In December 2011, a team of medical researchers led by A. Roca from Barcelona published an article in Journal of Affective Disorders titled “Obstetrical and neonatal outcomes after prenatal exposure to selective serotonin reuptake inhibitors: the relevance of dose.”, with the purpose of evaluating “the effects of prenatal exposure to selective serotonin reuptake inhibitors (SSRIs) on obstetrical and neonatal outcomes.” I should note that over the past two decades, dozens of studies have found dramatically-increased risk for neonatal abstinence syndrome and neonatal behavioral syndrome after gestational exposure to SSRI drugs.
This case-control study “was conducted to compare perinatal outcomes among pregnant women with affective disorder (DSM-IV criteria) and who received SSRIs during pregnancy with those of women without an active psychiatric disorder during pregnancy who were non-exposed to antidepressants during pregnancy. Each case was matched to two controls for maternal age (± 2 years) and parity.”
Studying 84 women who used SSRIs during pregnancy and comparing their birth outcomes with 168 women who used no SSRIs, the team found that “The mean gestational age at birth was 38.8 (± 1.86) weeks for the exposed group and 39.4 (± 1.52) weeks for the non-exposed group (p=.005). Rates for preterm birth were higher in the exposed group (OR=3.44, 95% CI=1.30-9.11). After stratification for dose, it was found that exposure to a high-dose was associated with lower gestational age (p=.009) and higher rates of prematurity (OR=5.07, 95% CI=1.34-19.23). The differences remained significant after controlling for maternal status and the length of exposure.” (emphasis added.)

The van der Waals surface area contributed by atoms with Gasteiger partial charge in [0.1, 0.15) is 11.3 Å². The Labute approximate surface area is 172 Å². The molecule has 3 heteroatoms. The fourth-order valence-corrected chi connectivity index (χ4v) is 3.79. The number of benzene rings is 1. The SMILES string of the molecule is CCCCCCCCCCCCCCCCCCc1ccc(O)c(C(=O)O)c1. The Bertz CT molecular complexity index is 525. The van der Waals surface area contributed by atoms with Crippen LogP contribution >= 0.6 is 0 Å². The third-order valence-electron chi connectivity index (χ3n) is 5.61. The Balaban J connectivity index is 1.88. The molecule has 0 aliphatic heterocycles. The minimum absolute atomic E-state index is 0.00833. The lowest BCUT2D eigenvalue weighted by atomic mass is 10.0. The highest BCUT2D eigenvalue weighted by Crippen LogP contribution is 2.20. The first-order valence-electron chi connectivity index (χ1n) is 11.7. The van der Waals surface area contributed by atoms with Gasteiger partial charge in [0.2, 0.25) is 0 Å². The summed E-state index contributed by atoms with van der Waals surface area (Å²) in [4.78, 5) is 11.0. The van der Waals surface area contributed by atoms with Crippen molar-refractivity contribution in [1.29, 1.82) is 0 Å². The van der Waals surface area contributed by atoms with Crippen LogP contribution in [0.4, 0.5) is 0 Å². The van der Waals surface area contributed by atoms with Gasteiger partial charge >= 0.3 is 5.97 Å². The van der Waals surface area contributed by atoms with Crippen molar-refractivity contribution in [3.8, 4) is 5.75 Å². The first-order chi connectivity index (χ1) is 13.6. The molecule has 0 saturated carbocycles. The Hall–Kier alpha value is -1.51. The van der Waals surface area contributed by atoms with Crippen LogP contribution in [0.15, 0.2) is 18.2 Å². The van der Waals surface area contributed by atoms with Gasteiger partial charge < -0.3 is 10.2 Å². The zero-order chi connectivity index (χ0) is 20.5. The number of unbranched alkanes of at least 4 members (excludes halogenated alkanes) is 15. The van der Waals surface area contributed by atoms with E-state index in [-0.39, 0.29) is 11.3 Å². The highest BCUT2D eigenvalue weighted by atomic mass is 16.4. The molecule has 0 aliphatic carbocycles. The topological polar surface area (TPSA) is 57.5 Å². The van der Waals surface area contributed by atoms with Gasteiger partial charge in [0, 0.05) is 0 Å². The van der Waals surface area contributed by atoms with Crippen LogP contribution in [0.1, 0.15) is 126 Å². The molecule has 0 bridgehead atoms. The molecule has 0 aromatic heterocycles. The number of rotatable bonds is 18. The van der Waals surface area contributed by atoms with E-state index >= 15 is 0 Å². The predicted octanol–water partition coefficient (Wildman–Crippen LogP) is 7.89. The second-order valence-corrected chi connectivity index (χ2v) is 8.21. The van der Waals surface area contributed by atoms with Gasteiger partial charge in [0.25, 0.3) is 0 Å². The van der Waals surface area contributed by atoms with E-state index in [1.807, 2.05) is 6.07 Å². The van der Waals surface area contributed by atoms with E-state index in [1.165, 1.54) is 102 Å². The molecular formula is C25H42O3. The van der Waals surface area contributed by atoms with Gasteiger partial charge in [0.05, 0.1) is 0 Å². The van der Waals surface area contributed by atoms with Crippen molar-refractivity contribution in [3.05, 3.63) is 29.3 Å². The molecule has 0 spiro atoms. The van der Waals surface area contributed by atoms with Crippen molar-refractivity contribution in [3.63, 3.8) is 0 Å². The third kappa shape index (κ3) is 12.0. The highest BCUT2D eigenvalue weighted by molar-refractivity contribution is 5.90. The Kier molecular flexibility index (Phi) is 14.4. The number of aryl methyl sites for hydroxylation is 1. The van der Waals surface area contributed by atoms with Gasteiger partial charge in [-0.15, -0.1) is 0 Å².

This means that SSRI exposure (at all) was associated with a three-fold increased risk for preterm birth, and that high-dose SSRI exposure was linked to a five-fold increased risk for premature birth.
Due to the fact that the manufacturers of many SSRI drugs have failed to sufficiently inform users of these risks, SSRI birth defect lawsuits are currently being filed in great number around the world.
If you or a loved one used SSRIs and gave birth to a child with a congenital malformation or who had perinatal complications, your family may be entitled to significant financial compensation. For a free, no-obligation case consultation, contact our team of SSRI birth defect lawyers at the information provided below. We have the compassion, experience, and resources required to win the justice you deserve. Call today and see how we can help.
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